Europe delivers magnetic sensors for ITER Vacuum Vessel

A total of 144 inner vessel magnetic sensors has been delivered to ITER Organization. Behind one of the boxes containing them, from left to right, Paz Casas (F4E), Francisco Fernández (Elytt), Yunxing Ma (ITER Organization) and Ce Ye (ITER Organization). © F4E

The ITER Poloidal Field coils and Toroidal Field coils are massive magnets that will help scientists confine the super-hot plasma ensuring its shape and stability. However, these will not be the only coils in the machine. Spread throughout the vacuum vessel, there will be hundreds of little coils measuring different plasma parameters. Among them, the Inner Vessel Coils, which will provide information on the changes in the magnetic field over the course of the experiment. Europe has delivered to ITER Organization a first batch of these sensors.

In total, there will be around 450 sensors to be installed on the inner surface of the ITER Vacuum Vessel, behind the blanket modules facing the plasma. In spite of the relatively protected location, engineers needed to address some of the challenges resulting from the harsh operating conditions. The sensors, which fit in the palm of one’s hand, will perform measurements that are essential to determine some key parameters for plasma operation: the shape of the plasma, its energy and instabilities among others.

The production of these sensors results from the collaboration of several companies and a fusion laboratory, which joined forces to deliver these extremely delicate components. How did it all start and who did what?

In 2018, Europe started the production of this equipment. Sgenia Industrial was entrusted with the manufacturing of several kinds of platforms that will hold the sensors. The fixation systems to attach the sensors to the inner wall of the vacuum vessel were delivered to ITER Organization last year, while the manufacturing of five types of housings for the sensors started in 2019.

UKAEA technician winding a High Frequency sensor head.
UKAEA technician winding a High Frequency sensor head. © UKAEA

Two different kind of coils have been fabricated for the first batch of Inner Vessel Coils: the United Kingdom Atomic Energy Authority (UKAEA) has been in charge of the High Frequency coils, and VIA electronic manufactured the Low Temperature Cofired Ceramic (LTCC) coils. David Croft, UKAEA Project Manager, offers some details regarding their manufacturing. “The machining of the intricate coil support was both technically challenging and time sensitive with the COVID-19 pandemic spanning the whole period of the contract. The commitment, and harmonised collaboration, between Fusion for Energy, ITER Organization and UKAEA allowed for the contract to be completed ahead of schedule.”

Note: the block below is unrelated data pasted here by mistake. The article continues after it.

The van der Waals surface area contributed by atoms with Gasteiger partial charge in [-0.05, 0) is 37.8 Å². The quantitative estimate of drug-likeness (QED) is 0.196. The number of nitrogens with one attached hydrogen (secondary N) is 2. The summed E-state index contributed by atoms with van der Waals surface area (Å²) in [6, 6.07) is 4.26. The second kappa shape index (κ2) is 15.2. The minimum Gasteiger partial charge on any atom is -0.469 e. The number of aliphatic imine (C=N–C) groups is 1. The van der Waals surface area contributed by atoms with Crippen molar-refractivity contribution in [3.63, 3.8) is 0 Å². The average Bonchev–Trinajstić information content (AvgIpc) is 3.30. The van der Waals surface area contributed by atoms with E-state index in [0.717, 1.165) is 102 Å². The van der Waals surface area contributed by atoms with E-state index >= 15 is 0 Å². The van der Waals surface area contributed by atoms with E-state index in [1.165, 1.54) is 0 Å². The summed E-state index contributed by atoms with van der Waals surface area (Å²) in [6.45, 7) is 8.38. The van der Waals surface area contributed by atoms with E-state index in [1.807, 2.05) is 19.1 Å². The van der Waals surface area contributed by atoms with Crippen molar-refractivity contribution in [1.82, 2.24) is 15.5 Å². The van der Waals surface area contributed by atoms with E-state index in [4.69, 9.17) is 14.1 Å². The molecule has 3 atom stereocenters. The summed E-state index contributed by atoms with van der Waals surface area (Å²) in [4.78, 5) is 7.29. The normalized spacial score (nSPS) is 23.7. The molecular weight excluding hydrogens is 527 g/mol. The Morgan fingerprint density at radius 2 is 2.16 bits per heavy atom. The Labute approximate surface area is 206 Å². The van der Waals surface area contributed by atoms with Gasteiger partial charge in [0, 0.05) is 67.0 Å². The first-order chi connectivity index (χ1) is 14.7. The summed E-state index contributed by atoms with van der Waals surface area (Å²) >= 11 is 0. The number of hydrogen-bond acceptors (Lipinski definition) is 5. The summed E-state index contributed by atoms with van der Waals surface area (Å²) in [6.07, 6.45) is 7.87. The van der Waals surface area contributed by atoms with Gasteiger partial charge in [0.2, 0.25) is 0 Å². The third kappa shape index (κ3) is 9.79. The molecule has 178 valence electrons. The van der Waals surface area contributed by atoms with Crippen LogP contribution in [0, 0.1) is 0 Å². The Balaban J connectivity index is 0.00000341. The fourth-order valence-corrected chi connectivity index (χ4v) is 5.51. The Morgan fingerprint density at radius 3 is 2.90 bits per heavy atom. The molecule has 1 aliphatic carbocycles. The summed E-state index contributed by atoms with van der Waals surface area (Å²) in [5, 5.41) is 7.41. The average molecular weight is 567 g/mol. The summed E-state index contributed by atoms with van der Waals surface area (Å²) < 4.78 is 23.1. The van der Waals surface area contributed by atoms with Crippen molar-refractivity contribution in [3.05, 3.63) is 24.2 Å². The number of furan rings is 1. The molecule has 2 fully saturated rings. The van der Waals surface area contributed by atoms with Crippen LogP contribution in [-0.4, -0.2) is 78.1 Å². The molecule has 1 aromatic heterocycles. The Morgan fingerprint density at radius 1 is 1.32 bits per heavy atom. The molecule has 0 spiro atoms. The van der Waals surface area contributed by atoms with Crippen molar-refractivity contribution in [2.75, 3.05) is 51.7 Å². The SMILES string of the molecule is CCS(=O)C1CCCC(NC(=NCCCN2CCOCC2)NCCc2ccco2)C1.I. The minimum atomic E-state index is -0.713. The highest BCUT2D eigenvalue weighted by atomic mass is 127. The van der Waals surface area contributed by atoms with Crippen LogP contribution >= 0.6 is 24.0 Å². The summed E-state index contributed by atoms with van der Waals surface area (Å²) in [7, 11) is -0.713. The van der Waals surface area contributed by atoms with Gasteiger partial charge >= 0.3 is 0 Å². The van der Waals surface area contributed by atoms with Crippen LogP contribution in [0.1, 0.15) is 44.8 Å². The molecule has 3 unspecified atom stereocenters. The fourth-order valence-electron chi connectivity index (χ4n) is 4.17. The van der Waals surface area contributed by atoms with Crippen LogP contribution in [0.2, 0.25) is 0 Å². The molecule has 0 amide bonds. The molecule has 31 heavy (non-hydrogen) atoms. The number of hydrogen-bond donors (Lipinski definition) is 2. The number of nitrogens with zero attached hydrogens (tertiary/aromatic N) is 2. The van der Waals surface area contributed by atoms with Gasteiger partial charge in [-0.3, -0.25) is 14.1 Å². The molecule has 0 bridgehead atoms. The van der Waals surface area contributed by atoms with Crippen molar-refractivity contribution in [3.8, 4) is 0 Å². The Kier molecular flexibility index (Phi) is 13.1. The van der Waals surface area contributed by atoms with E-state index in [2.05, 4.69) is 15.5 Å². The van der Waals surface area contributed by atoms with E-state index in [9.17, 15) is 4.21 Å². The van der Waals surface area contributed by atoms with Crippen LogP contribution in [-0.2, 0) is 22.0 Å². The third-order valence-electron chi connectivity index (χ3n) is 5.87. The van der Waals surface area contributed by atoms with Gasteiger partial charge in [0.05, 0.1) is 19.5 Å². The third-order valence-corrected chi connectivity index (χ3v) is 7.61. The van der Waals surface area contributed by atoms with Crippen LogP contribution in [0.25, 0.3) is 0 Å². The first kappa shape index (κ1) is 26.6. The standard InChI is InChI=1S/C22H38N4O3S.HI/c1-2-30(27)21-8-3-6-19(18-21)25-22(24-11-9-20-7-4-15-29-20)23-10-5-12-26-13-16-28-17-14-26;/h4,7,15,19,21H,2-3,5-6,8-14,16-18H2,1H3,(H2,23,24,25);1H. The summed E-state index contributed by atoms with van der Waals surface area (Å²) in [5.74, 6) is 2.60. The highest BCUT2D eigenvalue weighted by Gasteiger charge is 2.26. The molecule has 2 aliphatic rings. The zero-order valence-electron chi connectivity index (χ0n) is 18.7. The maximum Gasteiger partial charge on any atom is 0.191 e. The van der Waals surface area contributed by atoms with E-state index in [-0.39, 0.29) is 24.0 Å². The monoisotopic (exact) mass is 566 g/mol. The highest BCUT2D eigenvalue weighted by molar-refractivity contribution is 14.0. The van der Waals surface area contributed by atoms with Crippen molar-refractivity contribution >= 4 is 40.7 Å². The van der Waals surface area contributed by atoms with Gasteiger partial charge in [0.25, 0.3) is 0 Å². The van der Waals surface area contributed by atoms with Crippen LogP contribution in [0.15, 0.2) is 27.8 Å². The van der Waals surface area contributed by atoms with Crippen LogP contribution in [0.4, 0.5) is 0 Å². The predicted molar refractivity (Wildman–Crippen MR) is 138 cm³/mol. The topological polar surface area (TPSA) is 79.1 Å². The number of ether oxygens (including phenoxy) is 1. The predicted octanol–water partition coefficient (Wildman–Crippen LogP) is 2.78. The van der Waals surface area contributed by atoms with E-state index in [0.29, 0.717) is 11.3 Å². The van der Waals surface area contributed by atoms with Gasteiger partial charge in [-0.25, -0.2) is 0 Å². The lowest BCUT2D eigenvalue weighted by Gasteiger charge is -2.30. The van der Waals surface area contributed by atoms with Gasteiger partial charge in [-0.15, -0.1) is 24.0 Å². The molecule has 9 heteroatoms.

Marc Bochard, VIA electronic R&D Manager, adds his point of view. “Manufacturing the Low Temperature Cofired Ceramic (LTCC) sensors with 40 layers of complex interconnected coils with extremely tight tolerances is a challenging task. We are truly proud to be part of the ITER project, which will be the future of energy production.”

A couple of LTCC sensor heads in VIA electronic, Germany.
A couple of LTCC sensor heads in VIA electronic, Germany. © VIA electronic

Subsequently, Sgenia Industrial assembled the coils into the housings they had prepared. They also performed testing activities. “The manufacturing and assembly of the mechanical platforms for the Inner Vessel Coils requires advanced techniques, care and precision,” explains Jesús Lama, Sgenia Industrial Director. The last step in the chain was to calibrate the sensors, which was carried out by Elytt. “One of the challenges has been to determine what we call the magnetic angles, as they were altered by the measurement conditions. Adapting the measuring system to the different sizes of the Inner Vessel Coils with the required precision also required special attention,” explains Aitor Echeandia, Elytt CEO.

Sensor assembled by Sgenia Industrial.
Sensor assembled by Sgenia Industrial. © Sgenia Industrial

After all the production process, the first batch, made of 144 sensors, has been delivered to ITER Organization and put to storage after concluding the site acceptance test. Two more batches containing the rest of the sensors are expected to be delivered next year. Yunxing Ma, ITER Magnetics Development Officer, elaborates on the co-ordination of all the partners in this project. “The management of this complex supply chain involved close interactions with multiple suppliers to make sure that different activities were well co-ordinated, with rigorous quality control and consistent acceptance standards implemented throughout the entire manufacturing process.”

Paz Casas, F4E Project Manager, emphasises the collaborative mind set underpinning the project. “All main stakeholders had the same approach. We have been working as one team, helping each other in order to deliver a final product of high quality. Mutual understanding and flexibility have been conducive to the production of these components. I would also like to stress the commitment of the F4E team, including the support received by external colleagues.”